The thru-beam transmits through a single pilot hole in the tape. The PLC program sends pulse signals through a stepper drive to a stepper motor, causing it to rotate in 0.018-deg. micro-step increments. This pulsing occurs until approximately 80 percent of the transmitted light is received by the sensor and the other corresponding I/O conditions are met.

The machine program stores on a Panasonic FPX series PLC. A combination of standard IEC-61131-3 sequential function charts and ladder logic control machine operation. The program controls all standard operations and also allows for the machine to respond to several different circumstances and continue running without human intervention.

Use of the PLC also reduces setup and reload times, by automatically leading-in and trailing-out the tape reel with the correct number of unpopulated cavities, as required for the customer’s pick-and-place machines. The machine can detect when a part fails to fully insert into the cavity of the tape. If this situation arises, the machine will take a corrective action by actuating an insertion plunger above the cavity that helps move the part down into the bottom of the cavity.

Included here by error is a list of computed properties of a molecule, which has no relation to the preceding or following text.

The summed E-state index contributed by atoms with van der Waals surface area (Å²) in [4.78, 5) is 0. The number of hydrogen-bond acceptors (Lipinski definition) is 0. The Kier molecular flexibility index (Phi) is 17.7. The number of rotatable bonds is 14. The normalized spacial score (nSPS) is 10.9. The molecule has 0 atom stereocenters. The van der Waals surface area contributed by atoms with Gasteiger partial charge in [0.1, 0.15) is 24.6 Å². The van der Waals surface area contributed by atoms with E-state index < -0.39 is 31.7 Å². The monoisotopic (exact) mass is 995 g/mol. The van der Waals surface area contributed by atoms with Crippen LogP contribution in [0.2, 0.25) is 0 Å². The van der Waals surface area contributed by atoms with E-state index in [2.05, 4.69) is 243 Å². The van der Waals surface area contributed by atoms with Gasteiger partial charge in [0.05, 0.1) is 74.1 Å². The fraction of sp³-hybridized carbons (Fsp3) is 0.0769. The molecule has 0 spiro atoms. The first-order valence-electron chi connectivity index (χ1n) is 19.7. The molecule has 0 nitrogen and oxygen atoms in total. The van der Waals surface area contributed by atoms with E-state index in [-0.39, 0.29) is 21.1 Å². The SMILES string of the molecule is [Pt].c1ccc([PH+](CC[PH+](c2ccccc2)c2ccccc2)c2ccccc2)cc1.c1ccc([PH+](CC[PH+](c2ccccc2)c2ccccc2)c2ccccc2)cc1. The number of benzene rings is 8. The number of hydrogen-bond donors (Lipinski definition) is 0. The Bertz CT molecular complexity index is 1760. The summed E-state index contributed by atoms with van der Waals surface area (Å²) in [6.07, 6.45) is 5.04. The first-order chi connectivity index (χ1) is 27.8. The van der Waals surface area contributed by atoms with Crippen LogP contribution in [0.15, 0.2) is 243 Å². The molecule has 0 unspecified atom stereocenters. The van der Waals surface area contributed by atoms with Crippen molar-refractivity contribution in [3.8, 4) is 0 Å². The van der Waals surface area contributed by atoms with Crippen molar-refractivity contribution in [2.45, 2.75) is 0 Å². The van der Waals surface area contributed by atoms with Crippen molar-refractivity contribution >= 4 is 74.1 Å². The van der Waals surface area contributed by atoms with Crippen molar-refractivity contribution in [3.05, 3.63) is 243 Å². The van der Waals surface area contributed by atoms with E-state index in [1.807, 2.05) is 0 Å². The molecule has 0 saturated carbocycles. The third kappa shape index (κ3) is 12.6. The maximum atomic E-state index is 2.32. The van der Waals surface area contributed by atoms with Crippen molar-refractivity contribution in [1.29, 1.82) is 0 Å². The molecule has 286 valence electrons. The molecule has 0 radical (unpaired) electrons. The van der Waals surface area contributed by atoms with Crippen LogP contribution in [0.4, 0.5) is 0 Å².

The Process Control Award, sponsored by Link Systems, Nashville, TN, promotes the application of electronic-analog closed-loop process controls in the metalforming process by recognizing innovative electronic solutions implemented by a North American manufacturing company, which have resulted in significant quality, cost reduction and/or productivity improvements. MF

Industry-Related Terms: Abrasive, Center, CNC, Die, E-Mail, Form, Forming, Insert, Mechanical Assemblies, Prototype, Scrap, Surface, Tape, Thickness, Transfer
View Glossary of Metalforming Terms


See also: Trans-Matic Mfg. Co., Inc., Link Systems, Pridgeon & Clay, Inc., Ulbrich Stainless Steels & Special Metals Inc., Zierick Manufacturing Corporation

Technologies: Coil and Sheet Handling, Fabrication, Finishing